"Our pre-molded features ship complete," says Jeff Jarboe, vice president of Replications Unlimited. "All the person has to do with that particular product line is literally just sit on the side of the pool and plumb it. And they're done. It's really nice for a homeowner who has a medium-to-lower price budget." RicoRock offers clients two main product lines: a modular kit, which can be put together by a handy homeowner; or a custom structural kit, which requires the assistance of a contractor or pool professional to backfill the rock pieces with a concrete mix, much like what's used to build pools.

One of the benefits in choosing a pre-cast kit is the variety of options available.

"We've got a very big range of waterfall styles and rocks to choose from," says Bruce Riley, managing director of RicoRock. "Most of the companies sell just the rock boulder or just the rock panels. And we've worked the last six years to create standard design kits. "It's a package that allows them to build a design. The pool companies tell us the reason they like the product is because it's predictable. They say, 'Here's a three-foot waterfall; here's what it looks like. And it'll look like this at your pool.' And there are no questions."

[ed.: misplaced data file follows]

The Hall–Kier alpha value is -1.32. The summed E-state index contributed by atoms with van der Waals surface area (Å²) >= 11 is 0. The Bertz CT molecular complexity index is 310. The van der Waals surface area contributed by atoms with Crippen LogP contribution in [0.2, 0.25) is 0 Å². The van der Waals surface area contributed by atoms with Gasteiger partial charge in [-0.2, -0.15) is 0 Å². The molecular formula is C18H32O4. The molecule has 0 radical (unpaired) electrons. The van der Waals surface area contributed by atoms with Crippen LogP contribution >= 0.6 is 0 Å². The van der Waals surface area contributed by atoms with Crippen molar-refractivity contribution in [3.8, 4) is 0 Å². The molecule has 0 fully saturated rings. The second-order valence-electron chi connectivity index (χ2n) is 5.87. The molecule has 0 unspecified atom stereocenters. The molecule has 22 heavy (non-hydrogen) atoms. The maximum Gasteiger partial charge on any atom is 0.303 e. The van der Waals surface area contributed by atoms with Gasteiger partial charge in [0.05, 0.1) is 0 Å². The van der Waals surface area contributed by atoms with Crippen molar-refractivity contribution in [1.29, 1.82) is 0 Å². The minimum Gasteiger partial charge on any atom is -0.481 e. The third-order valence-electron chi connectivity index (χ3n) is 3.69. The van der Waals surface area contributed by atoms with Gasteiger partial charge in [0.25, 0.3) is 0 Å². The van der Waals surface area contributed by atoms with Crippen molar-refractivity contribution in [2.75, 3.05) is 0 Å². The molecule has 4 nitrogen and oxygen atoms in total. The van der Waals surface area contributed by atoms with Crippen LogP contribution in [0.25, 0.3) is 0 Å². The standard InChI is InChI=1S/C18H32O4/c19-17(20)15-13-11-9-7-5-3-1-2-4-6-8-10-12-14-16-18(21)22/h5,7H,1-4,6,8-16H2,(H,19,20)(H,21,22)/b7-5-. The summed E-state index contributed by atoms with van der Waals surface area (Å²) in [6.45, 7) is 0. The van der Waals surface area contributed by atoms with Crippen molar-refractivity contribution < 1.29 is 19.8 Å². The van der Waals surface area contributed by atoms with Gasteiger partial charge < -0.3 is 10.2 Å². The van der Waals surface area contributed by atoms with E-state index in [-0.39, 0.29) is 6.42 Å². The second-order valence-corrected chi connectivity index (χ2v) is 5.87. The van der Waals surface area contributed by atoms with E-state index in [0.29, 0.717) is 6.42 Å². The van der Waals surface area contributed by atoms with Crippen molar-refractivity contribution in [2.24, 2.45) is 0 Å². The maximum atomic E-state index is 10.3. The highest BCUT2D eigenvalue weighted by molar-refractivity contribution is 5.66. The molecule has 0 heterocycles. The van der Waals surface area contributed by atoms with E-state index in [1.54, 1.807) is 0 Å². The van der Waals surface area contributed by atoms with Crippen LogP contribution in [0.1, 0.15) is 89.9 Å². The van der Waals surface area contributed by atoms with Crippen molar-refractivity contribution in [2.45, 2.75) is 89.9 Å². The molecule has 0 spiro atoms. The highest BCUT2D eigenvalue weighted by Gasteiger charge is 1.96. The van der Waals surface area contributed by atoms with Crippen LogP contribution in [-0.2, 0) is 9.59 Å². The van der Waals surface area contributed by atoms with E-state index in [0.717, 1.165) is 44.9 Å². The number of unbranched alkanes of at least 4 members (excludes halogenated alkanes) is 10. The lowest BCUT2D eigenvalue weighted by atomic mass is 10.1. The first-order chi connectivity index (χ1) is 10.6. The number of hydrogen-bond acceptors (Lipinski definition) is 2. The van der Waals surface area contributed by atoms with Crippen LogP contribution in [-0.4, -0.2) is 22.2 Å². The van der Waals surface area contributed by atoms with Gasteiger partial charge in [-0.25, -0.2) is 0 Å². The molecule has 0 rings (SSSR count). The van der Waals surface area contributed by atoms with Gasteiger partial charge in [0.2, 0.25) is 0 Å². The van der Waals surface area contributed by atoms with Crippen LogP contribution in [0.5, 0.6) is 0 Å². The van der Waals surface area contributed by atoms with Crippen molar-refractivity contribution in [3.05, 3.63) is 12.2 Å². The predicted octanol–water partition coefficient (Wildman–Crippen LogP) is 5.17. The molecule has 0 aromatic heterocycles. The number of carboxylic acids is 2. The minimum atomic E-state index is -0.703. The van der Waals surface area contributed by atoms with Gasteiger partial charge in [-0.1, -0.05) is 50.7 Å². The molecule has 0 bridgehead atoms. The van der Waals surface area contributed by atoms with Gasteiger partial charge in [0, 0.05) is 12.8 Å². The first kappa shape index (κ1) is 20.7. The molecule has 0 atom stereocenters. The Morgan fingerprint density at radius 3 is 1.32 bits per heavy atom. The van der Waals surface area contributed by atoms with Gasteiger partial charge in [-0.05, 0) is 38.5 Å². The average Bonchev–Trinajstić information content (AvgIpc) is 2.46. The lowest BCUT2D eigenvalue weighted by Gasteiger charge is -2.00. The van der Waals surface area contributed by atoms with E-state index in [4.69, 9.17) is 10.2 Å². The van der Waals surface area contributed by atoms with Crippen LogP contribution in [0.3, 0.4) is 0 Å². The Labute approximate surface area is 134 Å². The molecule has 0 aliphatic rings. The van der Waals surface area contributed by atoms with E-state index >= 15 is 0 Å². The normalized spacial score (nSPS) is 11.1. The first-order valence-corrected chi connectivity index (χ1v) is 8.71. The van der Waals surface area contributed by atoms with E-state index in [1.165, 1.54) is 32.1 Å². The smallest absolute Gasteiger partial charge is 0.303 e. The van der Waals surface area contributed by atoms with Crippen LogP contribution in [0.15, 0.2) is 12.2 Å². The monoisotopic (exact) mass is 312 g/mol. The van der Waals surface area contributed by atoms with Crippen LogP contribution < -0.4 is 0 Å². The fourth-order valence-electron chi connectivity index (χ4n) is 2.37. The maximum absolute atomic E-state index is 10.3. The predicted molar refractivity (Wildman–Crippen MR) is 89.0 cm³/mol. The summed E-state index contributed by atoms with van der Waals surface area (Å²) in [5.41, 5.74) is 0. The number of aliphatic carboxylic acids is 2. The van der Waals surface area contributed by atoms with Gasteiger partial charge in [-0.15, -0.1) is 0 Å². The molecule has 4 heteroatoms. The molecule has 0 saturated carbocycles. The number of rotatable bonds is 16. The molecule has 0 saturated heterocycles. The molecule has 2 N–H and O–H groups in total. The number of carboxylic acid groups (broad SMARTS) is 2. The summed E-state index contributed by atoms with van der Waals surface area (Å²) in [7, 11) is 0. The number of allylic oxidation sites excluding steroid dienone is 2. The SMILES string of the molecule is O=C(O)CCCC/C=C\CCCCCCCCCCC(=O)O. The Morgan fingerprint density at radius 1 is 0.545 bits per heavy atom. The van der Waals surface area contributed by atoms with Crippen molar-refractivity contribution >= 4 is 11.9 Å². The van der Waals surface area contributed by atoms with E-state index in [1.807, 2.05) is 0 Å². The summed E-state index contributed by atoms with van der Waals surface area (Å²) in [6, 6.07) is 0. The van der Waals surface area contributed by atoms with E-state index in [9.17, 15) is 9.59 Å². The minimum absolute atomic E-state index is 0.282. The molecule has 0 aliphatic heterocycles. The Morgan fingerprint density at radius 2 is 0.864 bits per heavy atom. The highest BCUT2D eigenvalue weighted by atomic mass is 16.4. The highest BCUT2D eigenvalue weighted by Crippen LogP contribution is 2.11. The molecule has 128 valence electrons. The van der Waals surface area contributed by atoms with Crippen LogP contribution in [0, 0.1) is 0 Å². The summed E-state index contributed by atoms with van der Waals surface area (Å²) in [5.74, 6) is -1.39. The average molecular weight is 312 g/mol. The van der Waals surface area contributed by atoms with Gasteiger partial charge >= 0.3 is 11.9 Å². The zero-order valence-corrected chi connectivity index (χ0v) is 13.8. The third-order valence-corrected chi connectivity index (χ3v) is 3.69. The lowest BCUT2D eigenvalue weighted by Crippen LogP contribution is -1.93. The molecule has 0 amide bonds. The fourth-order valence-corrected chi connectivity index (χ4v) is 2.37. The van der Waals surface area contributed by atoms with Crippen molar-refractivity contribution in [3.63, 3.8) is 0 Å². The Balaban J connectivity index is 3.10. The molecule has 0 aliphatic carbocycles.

Replications Unlimited also offers its clients custom rock and waterfall features. "Those are basically anything that anybody wants," says Jarboe. "We either create the entire result ourselves, or somebody gives us a picture of something they like and we match [that] with all the different rock structures we have."

Those custom jobs run anywhere between $8,000 and $25,000. But there's something to be said about hand-sculpted, individualized rock designed specifically for the client's own tastes.

Hand Designed

"Everything we do is actually handsculpted," says Leslie Jackson, the chief designer of Natural Design in Auburn, Calif. "We don't use molds or stamps or prints."